Saturday, December 10, 2011

Time step bug solved

I forgot to mention yesterday that I managed to figure out what was causing that bug.  I was sending a float* to the device, but the device was interpreting it as a just a float.  I'm surprised this wasn't a compile time error because the signatures of the command in my .cpp file and .cu file did not match.

Moving on.

Thursday, December 8, 2011

A GPU simulation at last!

Yesterday I finally managed to get around all the various compile and run-time errors, and actually get an AI simulation running on the GPU using steersuite!  This is just the simple AI, and so I have many more hard hours to go in order to get something really worth getting excited about, but after weeks of little to no measurable progress this is pretty huge. 

That said I still have an annoying bug that mystifies me.  The simulation runs fine if I hard-code a time-step on the device, but this isn't ideal because the time-step is not actually a constant.  If I try to send down the actual value of the time-step to the device, the simulation does not move, as if it's paused.  I eventually discovered that somewhere along the line the value I sent to the device was being decreased by many many orders of magnitude.  I would send a value of .049, and the device would receive a value of .49e-39.  I would like to resolve this issue before I move on to a more complicated steering algorithm, but I also don't want to spend too much time on it when I have so many other things to do.

Friday, December 2, 2011

Progress at last! Sort of...

So my code compiles, and even runs sort of.  The error I'm getting now if an error that steersuite actually catches itself, so I feel like I must be making progress.  Any day now I'll actually run a for real GPU simulation.

Wednesday, November 16, 2011

It Builds!

This image might not look like much to you, but after an entire weekend dedicated to resolving linker errors, that's pretty huge for me.  I can now include files in my .cu files.  Now the fun begins.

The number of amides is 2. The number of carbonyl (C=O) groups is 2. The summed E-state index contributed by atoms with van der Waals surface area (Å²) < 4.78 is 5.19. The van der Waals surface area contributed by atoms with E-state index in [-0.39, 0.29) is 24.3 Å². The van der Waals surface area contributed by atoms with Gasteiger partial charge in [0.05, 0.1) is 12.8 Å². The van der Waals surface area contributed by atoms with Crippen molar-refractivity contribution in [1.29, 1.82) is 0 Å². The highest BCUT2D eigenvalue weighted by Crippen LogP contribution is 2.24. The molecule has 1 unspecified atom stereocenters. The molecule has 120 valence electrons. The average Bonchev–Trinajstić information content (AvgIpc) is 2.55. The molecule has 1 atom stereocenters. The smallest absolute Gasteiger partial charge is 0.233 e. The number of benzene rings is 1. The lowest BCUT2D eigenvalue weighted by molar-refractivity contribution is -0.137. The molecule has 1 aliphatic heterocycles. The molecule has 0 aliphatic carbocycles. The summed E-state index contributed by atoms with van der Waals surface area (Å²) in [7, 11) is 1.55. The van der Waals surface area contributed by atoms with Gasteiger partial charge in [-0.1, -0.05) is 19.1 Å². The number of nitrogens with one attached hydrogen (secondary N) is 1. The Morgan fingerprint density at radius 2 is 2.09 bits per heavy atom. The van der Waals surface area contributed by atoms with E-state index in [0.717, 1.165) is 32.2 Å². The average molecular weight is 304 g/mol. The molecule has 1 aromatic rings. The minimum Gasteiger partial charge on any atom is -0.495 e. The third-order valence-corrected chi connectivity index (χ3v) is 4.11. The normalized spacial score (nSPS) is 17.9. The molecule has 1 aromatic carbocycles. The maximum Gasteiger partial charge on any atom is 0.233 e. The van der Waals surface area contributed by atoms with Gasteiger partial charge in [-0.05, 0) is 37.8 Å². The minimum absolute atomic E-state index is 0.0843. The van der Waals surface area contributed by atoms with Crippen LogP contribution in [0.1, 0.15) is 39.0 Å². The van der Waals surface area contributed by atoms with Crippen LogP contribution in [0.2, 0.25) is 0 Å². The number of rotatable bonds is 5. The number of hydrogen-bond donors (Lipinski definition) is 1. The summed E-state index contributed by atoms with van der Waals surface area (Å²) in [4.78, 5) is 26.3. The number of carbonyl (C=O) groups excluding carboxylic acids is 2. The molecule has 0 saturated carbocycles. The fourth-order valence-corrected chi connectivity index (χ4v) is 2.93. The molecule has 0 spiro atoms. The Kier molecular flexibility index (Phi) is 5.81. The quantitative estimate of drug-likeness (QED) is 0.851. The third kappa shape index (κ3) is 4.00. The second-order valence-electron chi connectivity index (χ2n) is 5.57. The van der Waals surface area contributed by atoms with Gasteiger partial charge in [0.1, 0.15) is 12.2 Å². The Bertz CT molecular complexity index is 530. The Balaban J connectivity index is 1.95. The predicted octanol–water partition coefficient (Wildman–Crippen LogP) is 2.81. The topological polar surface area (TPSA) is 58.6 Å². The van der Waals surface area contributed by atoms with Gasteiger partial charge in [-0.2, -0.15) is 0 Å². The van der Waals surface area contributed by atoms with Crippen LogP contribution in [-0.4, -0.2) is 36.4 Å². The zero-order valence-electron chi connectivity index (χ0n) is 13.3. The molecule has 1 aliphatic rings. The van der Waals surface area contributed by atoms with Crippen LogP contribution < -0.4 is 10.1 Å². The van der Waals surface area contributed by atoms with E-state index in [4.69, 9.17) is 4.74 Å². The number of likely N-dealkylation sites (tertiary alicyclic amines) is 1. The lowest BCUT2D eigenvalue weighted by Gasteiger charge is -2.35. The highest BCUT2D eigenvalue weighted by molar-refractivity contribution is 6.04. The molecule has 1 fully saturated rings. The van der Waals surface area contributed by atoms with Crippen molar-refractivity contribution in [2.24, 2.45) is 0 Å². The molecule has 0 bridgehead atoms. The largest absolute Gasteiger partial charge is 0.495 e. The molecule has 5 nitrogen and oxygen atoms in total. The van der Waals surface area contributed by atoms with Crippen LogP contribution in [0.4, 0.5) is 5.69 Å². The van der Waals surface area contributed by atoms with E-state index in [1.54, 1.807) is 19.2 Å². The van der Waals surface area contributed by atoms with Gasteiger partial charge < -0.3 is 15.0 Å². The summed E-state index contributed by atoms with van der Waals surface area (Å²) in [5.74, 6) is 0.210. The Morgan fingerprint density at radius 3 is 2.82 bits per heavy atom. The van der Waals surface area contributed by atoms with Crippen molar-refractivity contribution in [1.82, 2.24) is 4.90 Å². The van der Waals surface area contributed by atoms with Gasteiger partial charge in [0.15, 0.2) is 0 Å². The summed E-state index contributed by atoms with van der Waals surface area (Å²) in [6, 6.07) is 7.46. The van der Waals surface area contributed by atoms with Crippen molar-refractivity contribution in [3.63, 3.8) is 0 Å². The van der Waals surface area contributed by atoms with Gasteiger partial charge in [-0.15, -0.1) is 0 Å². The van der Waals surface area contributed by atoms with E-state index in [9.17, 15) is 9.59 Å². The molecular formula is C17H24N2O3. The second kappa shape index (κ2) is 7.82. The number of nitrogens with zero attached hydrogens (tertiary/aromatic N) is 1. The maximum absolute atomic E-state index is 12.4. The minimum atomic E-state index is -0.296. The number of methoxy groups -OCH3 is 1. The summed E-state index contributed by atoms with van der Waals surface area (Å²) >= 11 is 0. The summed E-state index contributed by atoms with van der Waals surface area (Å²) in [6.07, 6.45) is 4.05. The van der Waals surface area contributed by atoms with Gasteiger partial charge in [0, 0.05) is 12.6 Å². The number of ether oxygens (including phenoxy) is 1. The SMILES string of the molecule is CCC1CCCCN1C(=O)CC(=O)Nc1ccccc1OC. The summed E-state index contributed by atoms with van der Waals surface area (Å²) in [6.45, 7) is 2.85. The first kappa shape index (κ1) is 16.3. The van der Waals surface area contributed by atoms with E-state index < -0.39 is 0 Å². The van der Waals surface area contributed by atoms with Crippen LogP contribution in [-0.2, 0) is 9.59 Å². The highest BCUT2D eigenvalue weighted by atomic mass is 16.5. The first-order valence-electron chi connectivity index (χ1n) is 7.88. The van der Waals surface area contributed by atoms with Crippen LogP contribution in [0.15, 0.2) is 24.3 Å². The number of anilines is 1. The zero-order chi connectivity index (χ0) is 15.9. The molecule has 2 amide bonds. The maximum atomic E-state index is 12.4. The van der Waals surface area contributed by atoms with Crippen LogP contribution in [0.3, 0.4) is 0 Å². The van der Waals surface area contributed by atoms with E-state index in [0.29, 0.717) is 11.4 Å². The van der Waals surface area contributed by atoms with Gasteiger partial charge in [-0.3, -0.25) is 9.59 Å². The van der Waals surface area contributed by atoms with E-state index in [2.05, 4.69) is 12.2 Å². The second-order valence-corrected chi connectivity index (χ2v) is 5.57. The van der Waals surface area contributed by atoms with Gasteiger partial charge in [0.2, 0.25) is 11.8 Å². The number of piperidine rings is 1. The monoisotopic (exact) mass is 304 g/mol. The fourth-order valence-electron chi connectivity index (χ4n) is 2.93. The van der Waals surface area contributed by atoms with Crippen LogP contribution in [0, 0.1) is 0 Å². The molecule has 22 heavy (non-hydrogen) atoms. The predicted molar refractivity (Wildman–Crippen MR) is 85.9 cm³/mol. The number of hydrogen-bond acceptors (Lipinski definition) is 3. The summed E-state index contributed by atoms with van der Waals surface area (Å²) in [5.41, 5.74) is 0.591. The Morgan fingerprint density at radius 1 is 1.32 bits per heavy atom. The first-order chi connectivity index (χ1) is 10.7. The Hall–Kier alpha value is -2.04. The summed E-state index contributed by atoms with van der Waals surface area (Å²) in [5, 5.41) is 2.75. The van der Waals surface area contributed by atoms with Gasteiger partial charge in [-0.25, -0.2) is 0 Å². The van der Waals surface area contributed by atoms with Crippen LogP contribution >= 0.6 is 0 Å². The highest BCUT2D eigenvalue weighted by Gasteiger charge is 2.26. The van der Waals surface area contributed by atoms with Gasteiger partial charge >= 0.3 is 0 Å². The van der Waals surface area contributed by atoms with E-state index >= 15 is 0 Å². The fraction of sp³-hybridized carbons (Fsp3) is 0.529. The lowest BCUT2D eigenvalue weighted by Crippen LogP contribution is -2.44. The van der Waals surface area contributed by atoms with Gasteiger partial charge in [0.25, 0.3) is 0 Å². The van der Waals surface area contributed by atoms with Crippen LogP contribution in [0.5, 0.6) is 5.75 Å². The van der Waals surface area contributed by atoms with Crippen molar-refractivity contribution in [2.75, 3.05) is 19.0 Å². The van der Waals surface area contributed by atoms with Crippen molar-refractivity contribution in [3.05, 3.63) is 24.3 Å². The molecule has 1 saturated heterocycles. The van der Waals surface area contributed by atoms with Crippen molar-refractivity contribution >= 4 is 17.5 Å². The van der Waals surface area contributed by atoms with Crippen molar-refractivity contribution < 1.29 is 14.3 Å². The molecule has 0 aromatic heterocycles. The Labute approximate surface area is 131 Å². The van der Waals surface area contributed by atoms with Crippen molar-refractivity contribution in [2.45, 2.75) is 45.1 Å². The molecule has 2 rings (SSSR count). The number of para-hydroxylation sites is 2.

Friday, November 11, 2011

video

Above is the video I made for my checkpoint presentation this past Monday.  Noticeably absent from it is any mention of algorithms I plan to implement in the AI. 

The update method for the simpleAI will take the position of the agent and the goal and just compute the vector between them.  The agent will then be moved some distance along this vector depending on its speed and acceleration.

To begin the more complicated AI, I will probably start by implementing R* on the GPU.  R* is a suboptimal variant of A* that lends itself better to running in parallel.  After that I will probably try to implement a space-time prediction algorithm like the one described in the paper A Modular Framework for Adaptive Agent-Based Steering (Singh et al.)

My hope is to get simpleAI running on the GPU this weekend, and then I will post some video and metrics of the CPU vs the GPU simulations.

Saturday, November 5, 2011

Finally got steersuite (the framework I'm using) up and running.  Look at all those agents!  My plan now is to try and farm off agents to the GPU.  I may post a video soon, if I get something exciting to show.

Friday, November 4, 2011

It's about time I started posting here about my progress with this project.  First off, what is this project?  The idea is to create an agent based artificial intelligence on the GPU, which will hopefully be able to handle more agents more efficiently that a similar AI on the CPU.  Here are the steps.

Step 0:
- Farm each agent to a thread. This would be simply parallelizing the
for loop which executes update for each agent.
- There will be a result at the end of this which makes for a
good milestone.

Step 1:
- Naive decomposition of agents by taking positions into account (by recursively split the world into quadrants).

Step 2:
- kd-tree decomposition. this is more intelligent spatial decomposition.
- I was given a kd-tree implementation, so I will have to change it to suit my purpose.

Step 3 (independent of Steps 1,2)
- parallelizing the grid database (the database which stores
information of all agent positions)
- parallelizing the drawing loop (this is very similar to step 0 where I simply parallelize a for loop)

 That's it for now, although I will post some pictures later when I get Steersuite (the framework I'm using, which was provided to me by Mubbasir Kapadia) up and running.